House of the Dragon writer/executive producer Ryan Condal has always found his creative proclivities leaning towards the epic. As any working screenwriter will tell you, stories told on a massive scale are commissioned, but it’s rare for them to actually get made. In Condal’s case, he’s been able to dabble in his preferred milieu, writing scripts for an adaptation of The Art of War, Hercules (2014), and the adaptation of the video game Rampage (2018). But his dream project was to craft an episodic, high fantasy drama.
Around 2016, Condal got the rights to Robert Howard’s Conan the Barbarian in the hopes of shaping it into a high fantasy, streaming series for Prime Video. “That was me kind of going, ‘Well, I’ll never do a Game of Thrones show, so what’s the next best thing?’” Condal tells IGN about the winding creative path that would lead to House of Dragon. “There’s a lot of Thrones DNA in Conan because George R.R. Martin was hugely influenced by Howard, as was J.R.R. Tolkien.”
Game of Thrones: House of the Dragon Cast
As Condal was showrunning the last season of his USA series, Colony, he was introduced to director Miguel Sapochnik via their mutually shared agent who thought they would get along well. “It was just after he had directed “The Battle the Bastards,” but it had not yet come out,” Condal says. “He also loves Conan and had grown up on Arnold Schwarzenegger and that film and loved the comic books. We just hit it off.”
Aware of what Sapochnik was accomplishing on Game of Thrones, Condal asked if he would want to develop a Conan series with him and immediately agreed. “He was then off making Thrones for a year,” he explains. “I was writing scripts and sending them to him and he was sending me feedback.We wrote three scripts and a Bible for that show. And then it was unceremoniously jettisoned over there when Lord of the Rings happened.”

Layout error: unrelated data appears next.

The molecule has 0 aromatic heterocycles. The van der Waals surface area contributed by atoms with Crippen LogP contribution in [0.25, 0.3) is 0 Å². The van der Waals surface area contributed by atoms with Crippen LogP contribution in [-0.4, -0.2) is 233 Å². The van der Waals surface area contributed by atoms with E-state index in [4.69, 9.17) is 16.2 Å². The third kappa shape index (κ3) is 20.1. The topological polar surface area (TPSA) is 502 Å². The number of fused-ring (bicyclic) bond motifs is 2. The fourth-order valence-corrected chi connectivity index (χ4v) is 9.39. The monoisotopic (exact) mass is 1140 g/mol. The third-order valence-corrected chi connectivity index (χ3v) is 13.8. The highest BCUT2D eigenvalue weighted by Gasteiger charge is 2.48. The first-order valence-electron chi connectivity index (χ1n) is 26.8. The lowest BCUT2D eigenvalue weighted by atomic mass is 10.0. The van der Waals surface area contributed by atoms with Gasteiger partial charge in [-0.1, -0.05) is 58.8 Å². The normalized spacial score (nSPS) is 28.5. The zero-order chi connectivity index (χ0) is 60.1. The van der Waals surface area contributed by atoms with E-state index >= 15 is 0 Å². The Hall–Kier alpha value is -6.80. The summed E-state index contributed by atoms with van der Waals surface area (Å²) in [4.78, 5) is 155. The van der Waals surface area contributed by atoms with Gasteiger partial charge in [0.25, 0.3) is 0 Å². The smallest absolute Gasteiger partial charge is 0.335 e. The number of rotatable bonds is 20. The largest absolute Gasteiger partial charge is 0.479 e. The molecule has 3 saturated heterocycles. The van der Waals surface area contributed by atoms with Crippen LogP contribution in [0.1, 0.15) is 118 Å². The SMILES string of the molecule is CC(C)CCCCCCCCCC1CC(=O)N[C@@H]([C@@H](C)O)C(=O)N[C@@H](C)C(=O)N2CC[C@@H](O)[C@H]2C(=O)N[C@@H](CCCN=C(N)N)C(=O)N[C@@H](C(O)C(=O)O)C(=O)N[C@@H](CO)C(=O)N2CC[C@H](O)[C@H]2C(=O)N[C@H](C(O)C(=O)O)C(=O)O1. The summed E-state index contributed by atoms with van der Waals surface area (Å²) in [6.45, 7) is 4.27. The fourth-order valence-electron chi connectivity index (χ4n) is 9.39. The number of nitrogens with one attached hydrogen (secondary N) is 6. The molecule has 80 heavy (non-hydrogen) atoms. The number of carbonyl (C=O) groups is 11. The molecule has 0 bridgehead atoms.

Condal elaborates, “There was a change in [Amazon] studio leadership, with all the things you dread as a writer, with them acquiring a massive, much bigger property that’s in the same genre and with a new head of the studio. We knew we weren’t long for the world. But then immediately from the ashes of that arose the House of the Dragon.”
Two months after Amazon passed on Conan, Condal says he had a beer with George R.R. Martin, who he’d become friends with while filming in Santa Fe, New Mexico for the never picked up NBC pilot for The Sixth Gun. “He just said I’m in town and he offered me a job and I was blown away.” The job was as an executive producer on one of the several Game of Thrones series being developed at HBO, specifically the one about the Targaryen dynasty when they were flush with dragons. “And the only reason I was available to do it was because Amazon had just recently crushed my dreams,” Condal jokes. “I was like, ‘Did I manifest this? It was kind of crazy.”
Condal says he then reached out to Sapochnik and suggested he just shift to co-showrunning House of the Dragon with him. “As I worked on the writing part of the pilot with Wes (Tooke) and a small team of writers, making a Bible and a second episode for about a year, I stayed in touch with him and kept saying, ‘This is meant to be. Conan didn’t happen, but this should be you.’ And he just kept saying, “I’m never doing Thrones again’ because he was traumatized by shooting “The Long Night” which was 55 days straight of nights.
“By the time he came home, I was actually able to put material in front of him and it was pretty well cooked,” Condal continues on how he kept wooing Sapochnik. “A year had gone by and there was a lot so you could see that this thing had a vision, and there was a roadmap. He couldn’t help but be charmed by it, and by me, and then, we’re off again.”
Having never worked at this scale before, Condal says he knew they had the perfect set of complimentary executive producing skills to make House of the Dragon feasible. “We have these two really big, practical bubbles with me as a writer and him as a director. And then in the middle is all the creative stuff where we really have seen eye to eye, generally since the very beginning,” Condal says of their creative rapport. “I can’t think of any creative issue that has come up between us that we haven’t been able to solve in a meeting or like one night of sleep. Sometimes it’s synergy and sometimes it’s just him convincing me, or me convincing him. But we knew from Conan—even though that was just a theoretical process and we never actually made anything—that we have the same creative taste generally. Particularly in this world that’s masculine in the sense of blood and guts, and power and glory. And the things that I loved about Thrones were the things that he excelled at. It was really just about figuring out what is this actual show that we’re making together? And what’s different about it?”